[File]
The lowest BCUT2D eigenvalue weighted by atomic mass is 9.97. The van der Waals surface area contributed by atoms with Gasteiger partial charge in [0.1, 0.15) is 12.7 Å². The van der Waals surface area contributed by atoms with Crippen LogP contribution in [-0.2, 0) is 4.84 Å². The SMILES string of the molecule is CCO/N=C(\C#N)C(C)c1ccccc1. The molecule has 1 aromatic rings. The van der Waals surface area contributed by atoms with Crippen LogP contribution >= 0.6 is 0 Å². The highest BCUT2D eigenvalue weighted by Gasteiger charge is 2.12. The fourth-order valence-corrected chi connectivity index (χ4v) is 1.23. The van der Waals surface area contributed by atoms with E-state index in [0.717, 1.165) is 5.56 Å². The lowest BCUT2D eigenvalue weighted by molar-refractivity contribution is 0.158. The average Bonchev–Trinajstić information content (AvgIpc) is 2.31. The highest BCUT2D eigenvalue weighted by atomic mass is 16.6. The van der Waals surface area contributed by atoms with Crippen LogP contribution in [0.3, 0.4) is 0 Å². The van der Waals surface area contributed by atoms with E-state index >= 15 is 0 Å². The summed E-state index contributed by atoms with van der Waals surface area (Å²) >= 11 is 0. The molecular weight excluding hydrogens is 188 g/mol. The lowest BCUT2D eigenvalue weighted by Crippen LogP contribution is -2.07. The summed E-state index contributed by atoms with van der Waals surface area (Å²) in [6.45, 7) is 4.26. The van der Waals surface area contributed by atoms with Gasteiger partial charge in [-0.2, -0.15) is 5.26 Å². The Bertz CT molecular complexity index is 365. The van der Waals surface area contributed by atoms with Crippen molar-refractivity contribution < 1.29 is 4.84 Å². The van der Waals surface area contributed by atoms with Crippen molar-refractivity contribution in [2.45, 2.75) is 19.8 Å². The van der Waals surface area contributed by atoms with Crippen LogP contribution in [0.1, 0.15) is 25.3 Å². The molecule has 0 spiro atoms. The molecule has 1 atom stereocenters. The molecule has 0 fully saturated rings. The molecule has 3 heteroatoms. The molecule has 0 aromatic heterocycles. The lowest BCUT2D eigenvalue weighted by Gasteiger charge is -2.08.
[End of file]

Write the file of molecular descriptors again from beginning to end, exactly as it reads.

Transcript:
The lowest BCUT2D eigenvalue weighted by atomic mass is 9.97. The van der Waals surface area contributed by atoms with Gasteiger partial charge in [0.1, 0.15) is 12.7 Å². The van der Waals surface area contributed by atoms with Crippen LogP contribution in [-0.2, 0) is 4.84 Å². The SMILES string of the molecule is CCO/N=C(\C#N)C(C)c1ccccc1. The molecule has 1 aromatic rings. The van der Waals surface area contributed by atoms with Crippen LogP contribution >= 0.6 is 0 Å². The highest BCUT2D eigenvalue weighted by Gasteiger charge is 2.12. The fourth-order valence-corrected chi connectivity index (χ4v) is 1.23. The van der Waals surface area contributed by atoms with E-state index in [0.717, 1.165) is 5.56 Å². The lowest BCUT2D eigenvalue weighted by molar-refractivity contribution is 0.158. The average Bonchev–Trinajstić information content (AvgIpc) is 2.31. The highest BCUT2D eigenvalue weighted by atomic mass is 16.6. The van der Waals surface area contributed by atoms with Crippen LogP contribution in [0.3, 0.4) is 0 Å². The van der Waals surface area contributed by atoms with E-state index >= 15 is 0 Å². The summed E-state index contributed by atoms with van der Waals surface area (Å²) >= 11 is 0. The molecular weight excluding hydrogens is 188 g/mol. The lowest BCUT2D eigenvalue weighted by Crippen LogP contribution is -2.07. The summed E-state index contributed by atoms with van der Waals surface area (Å²) in [6.45, 7) is 4.26. The van der Waals surface area contributed by atoms with Gasteiger partial charge in [-0.2, -0.15) is 5.26 Å². The Bertz CT molecular complexity index is 365. The van der Waals surface area contributed by atoms with Crippen molar-refractivity contribution < 1.29 is 4.84 Å². The van der Waals surface area contributed by atoms with Crippen molar-refractivity contribution in [2.45, 2.75) is 19.8 Å². The van der Waals surface area contributed by atoms with Crippen LogP contribution in [0.1, 0.15) is 25.3 Å². The molecule has 0 spiro atoms. The molecule has 1 atom stereocenters. The molecule has 0 fully saturated rings. The molecule has 3 heteroatoms. The molecule has 0 aromatic heterocycles. The lowest BCUT2D eigenvalue weighted by Gasteiger charge is -2.08.